Net zero, Passive House, LEED Platinum—why are these building certifications important? Consider the nearly completed contemporary farmhouse on St. John’s Road in Ridgefield that will soon earn all these distinctions.
At 4000 square feet of energy efficient living space, the house will cost approximately $18 a month to heat, cool and electrify. It’s the Tesla of tech: it comes with all sorts of cool devices that can be operated right from a cell phone app, including a fresh air flow system. The garage has a blower to eliminate any carbon monoxide and several electric chargers for future vehicles.
While energy costs alone might be compelling enough reasons to go green, owners Aubre and Zac Weber were motivated for other reasons.
“We were led down this path because of our journey as parents and what we do for a living,” says Weber. She and her husband are both in the medical field and see first-hand many very sick people—including children who are dealing with health problems previously seen only in adults. They considered possible causes for this trend and came to a realization. “Your home has a much bigger impact on your health than many realize. We want people to see what living green can do for their health,” says Weber.
What does it really mean to go green? Industry professionals often balk at the term because from doing the bare minimum of using energy star appliances to going completely sustainable, Passive House, and as energy efficient as possible, there are many shades of green building. Thankfully, certifications help consumers understand what they are getting.
The Webers stuck to the most stringent standards available, making sure their home was not only energy efficient, but only used materials that had the least impact on the environment. The couple credits their “build team” of BPC Green Contracting, Trillium Architects, and Jill Rae Interior Designs, all of whom are equally as passionate about sustainable living. Everything in the house was selected for energy and material ratings and flow rates. They even insisted that their interior doors not be made from tropical woods.
Principal Architect Elizabeth DiSalvo of Trillium explains that new construction like the Weber’s begins with finding land that allows a house to be oriented to get the most passive solar heat gain along with some summer shading. Ideally, you want a sunny site that is not surrounded by a lot of trees, hills or wetlands.
Passive Homes are designed to have an airtight envelope which keeps insects, dust and mold from creeping into the house and keeps heating and air where it belongs—inside. The industry joke is that they are so airtight they could be heated with a hair dryer. Because the goal is to use alternative energy sources like solar, all the mechanicals, such as ventilation to keep fresh air circulating, are electric. DiSalvo says that clients have even reported that allergies have subsided once they’ve moved into their homes.
Twelve-inch-thick walls with above code insulation along with triple pane windows create a better envelope with the ultimate goal of net zero consumption. Sustainability is achieved by using well-researched and time-tested products with less embodied carbon to reduce the carbon footprint. The Ridgefield farmhouse used almost no steel and a concrete alternative that contained significantly less cement. Instead of foam, which is worse for the planet than other insulations, environmentally friendly alternatives like AeroAggregates (made from 99% post-consumer recycled glass) as well as other natural and plant-based products were used.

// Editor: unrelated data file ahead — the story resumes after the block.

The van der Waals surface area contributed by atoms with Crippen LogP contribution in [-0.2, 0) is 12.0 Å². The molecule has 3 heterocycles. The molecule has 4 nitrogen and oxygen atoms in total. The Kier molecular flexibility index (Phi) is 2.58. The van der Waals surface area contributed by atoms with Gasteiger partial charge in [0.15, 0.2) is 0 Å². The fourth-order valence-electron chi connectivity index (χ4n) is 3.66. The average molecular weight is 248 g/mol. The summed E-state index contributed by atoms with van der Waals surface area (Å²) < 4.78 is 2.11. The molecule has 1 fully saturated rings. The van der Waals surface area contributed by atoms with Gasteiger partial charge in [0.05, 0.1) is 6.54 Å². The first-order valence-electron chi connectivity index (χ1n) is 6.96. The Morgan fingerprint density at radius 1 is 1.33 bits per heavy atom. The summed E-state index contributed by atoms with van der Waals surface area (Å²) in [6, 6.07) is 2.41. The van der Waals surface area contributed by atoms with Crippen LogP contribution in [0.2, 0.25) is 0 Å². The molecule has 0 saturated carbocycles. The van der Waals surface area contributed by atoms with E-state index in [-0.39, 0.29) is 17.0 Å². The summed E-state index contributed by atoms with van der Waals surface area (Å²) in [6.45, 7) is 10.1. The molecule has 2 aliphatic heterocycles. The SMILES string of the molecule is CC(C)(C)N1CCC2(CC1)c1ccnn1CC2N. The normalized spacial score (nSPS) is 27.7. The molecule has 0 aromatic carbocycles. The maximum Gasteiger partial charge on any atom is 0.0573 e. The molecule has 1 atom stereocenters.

The greatest advantage to the house for the Webers is peace of mind. There are no chemicals or gasses pouring into the home. They don’t worry their children will inhale propane gas as they have their Saturday morning pancake breakfast.
“I know every single material that went into my home. I have machines and apps that tell me what my air quality is and what devices are pulling too much electricity so I can shut them off,” says Weber.
DiSalvo estimates the cost of building a Passive House as between 2-5% greater than traditional building, however, because these houses are all electric, solar power will allow homeowners to recoup costs over time. Consumers can also take advantage of incentives and rebates. Homeowners should seek a build team that understands the industry. “Get multiple quotes and stick to your high standards. Even if you think you’ve done your research, go out and do some more,” says Weber.
Not everyone can start from scratch. For existing houses, homeowners can do a deep energy retrofit which removes the existing siding and shingles and blankets the house in 3-4 inches of continuous insulation board before re-siding and roofing. Once the house is reskinned and with new windows and additional insulation added, the energy retrofit is almost as good as building new.
Additional ways to lessen our environmental impact include buying energy star appliances, replacing old and inefficient heating and air units, using LED lighting, and insulating attics and basements. And, of course, adding solar panels or solar roof tiles make use of alternative energy as well as significantly lowering utility costs.
“Don’t listen to those who tell you it is hocus pocus to build like this or that it’s not worth the money,” advises Weber. “Yes, it is expensive to build green, but it is becoming more and more affordable every day. Look around and wonder what is impacting you, your children, your loved ones, your community, your earth.” •